Founder of International China Concern looks back on first 25 years

David Gotts in 1993.

Supporters of International China Concern (ICC) will Walk the Wall in Stanley Park (September 29) and in more than 30 other cities around the world. They will be raising funds for the ministry, which was founded by Vancouver resident David Gotts and which this year celebrates its 25th anniversary.

In 1993, a newborn girl was abandoned and brought to a Chinese orphanage. She lived less than 24 hours, dying without a name and without a family. But her short life touched a young man’s heart and inspired David Gotts’ commitment to compassion and care.

He founded ICC after seeing firsthand the suffering of Chinese children with disabilities who had been abandoned without hope in desperate conditions.

Initially, ICC sent short-term teams to provide care in government welfare centres. Later, the ministry established permanent locations which provide full-time family-style care for children in Changsha and Hengyang in Hunan Province.

Following are David Gotts’ reflections as he looks back on ICC’s 25 years in China.

During this celebratory 25th anniversary year in ICC, I have found myself reflecting on all that has taken place since I walked through a government welfare centre in China all those years ago.

I remember so clearly holding babies in my arms, certain that many, if not most, would die within a few short weeks. The pain and confusion that I felt in those moments was overwhelming, but it wasn’t the only thing I felt. I also felt the pain of a God whose love for those children dwarfed anything I could experience.

This knowledge of God’s love for China’s abandoned children with disabilities led me to see that I was being called to come alongside these children, and to love them with the love that I knew God has for me. It was because of love that ICC began, and today 25 years later, love remains at the heart of who ICC is and all that we do.

Love was when . . .

In the beginning of our work, love felt easy to express. There were so many simple ways in which we could love. I would move from crib to crib holding each baby. I would change their diapers and feed them. I would pull a child on to my lap and hold them quietly, reassuring him or her of God’s love, and my love.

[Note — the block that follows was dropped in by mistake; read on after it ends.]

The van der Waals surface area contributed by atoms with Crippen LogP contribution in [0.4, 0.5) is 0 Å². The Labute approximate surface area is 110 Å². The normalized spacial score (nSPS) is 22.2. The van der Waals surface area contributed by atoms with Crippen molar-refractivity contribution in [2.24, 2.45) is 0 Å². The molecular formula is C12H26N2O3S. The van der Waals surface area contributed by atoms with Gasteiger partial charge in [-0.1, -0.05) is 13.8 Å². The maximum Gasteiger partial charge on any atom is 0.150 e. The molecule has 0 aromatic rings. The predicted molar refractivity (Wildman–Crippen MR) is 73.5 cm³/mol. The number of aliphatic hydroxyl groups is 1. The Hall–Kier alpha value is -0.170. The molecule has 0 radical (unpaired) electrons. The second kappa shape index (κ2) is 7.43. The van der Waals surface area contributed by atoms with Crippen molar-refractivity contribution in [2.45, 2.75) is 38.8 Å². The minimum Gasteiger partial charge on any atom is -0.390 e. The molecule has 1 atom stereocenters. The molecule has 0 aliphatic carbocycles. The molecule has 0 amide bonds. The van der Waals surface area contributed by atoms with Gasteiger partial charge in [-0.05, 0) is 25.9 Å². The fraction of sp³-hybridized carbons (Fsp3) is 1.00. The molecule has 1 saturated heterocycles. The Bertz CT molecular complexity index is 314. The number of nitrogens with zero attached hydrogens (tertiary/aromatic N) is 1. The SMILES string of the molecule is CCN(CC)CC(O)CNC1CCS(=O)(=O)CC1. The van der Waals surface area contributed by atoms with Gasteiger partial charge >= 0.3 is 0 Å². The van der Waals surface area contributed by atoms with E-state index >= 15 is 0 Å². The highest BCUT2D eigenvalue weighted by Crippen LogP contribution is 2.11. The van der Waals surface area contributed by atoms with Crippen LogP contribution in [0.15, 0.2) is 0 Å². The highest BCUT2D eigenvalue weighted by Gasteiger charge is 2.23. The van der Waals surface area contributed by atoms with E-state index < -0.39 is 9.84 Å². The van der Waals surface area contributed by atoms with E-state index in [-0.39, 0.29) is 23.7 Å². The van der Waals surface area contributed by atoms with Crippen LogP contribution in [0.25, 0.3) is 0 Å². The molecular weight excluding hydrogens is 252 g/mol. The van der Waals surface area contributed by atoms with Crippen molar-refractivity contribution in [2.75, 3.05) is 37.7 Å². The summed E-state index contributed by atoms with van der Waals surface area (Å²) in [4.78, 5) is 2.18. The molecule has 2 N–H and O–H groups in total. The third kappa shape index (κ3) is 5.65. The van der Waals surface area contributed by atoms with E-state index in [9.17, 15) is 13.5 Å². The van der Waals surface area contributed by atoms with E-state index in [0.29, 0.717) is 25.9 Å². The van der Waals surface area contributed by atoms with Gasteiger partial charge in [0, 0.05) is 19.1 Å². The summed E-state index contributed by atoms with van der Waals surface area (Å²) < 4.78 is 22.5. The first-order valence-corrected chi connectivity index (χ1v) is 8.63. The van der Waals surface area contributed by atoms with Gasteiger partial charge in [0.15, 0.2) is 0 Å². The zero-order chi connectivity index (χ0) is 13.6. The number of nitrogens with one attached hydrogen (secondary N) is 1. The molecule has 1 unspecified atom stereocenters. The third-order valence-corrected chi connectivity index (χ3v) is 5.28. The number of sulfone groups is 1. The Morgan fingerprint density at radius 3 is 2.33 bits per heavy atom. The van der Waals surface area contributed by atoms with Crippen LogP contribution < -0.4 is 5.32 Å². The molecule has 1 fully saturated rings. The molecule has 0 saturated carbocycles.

Love seemed to be like plant food for a plant. It was the fertilizer that brought new life. An abandoned child, like a closed-up flower bud, would begin to unfurl as the love being shared infused their heart. The sad, depressed, withdrawn child would tentatively and slowly respond, and over weeks and months we would see smiles emerge and laughter erupt at the silly faces we would pull.

As time went on and ICC grew, I found myself pushed back from the frontlines of holding children, and instead facilitating more and more volunteers and staff as they shared their love. While I missed being with the children so much, I got to see how others poured their love into the children that we serve.

I have watched as some of the most amazing people on the planet came to China, following a call that God had put on their lives. Nurses, therapists and teachers came with their own particular and very useful skills. They would use those skills to the children’s benefit, but each one knew that it was the love behind their skills that wrought the transformation we wanted to see.

True love was when . . .

But the process of seeing broken hearts mended is a slow, even life-long one. The impacts of abandonment and, for some, years of neglect living in a government welfare centre has left a deep brokenness.

Cute babies and toddlers, despite all that ICC has done, still have to face the pain of why they were abandoned as they grow. Teenagers struggle with the impacts of abuse they suffered before coming to ICC.

It is loving beyond the ‘cute’ baby stage, and continuing to love when brokenness makes our ICC teenagers challenging and difficult that is a deeper, truer kind of love.

It is this kind of love that I see expressed over and over; the love that refuses to give up on someone; the love that knows the worth of a person when they can’t see it in themselves. To love like this is costly . . . and painful.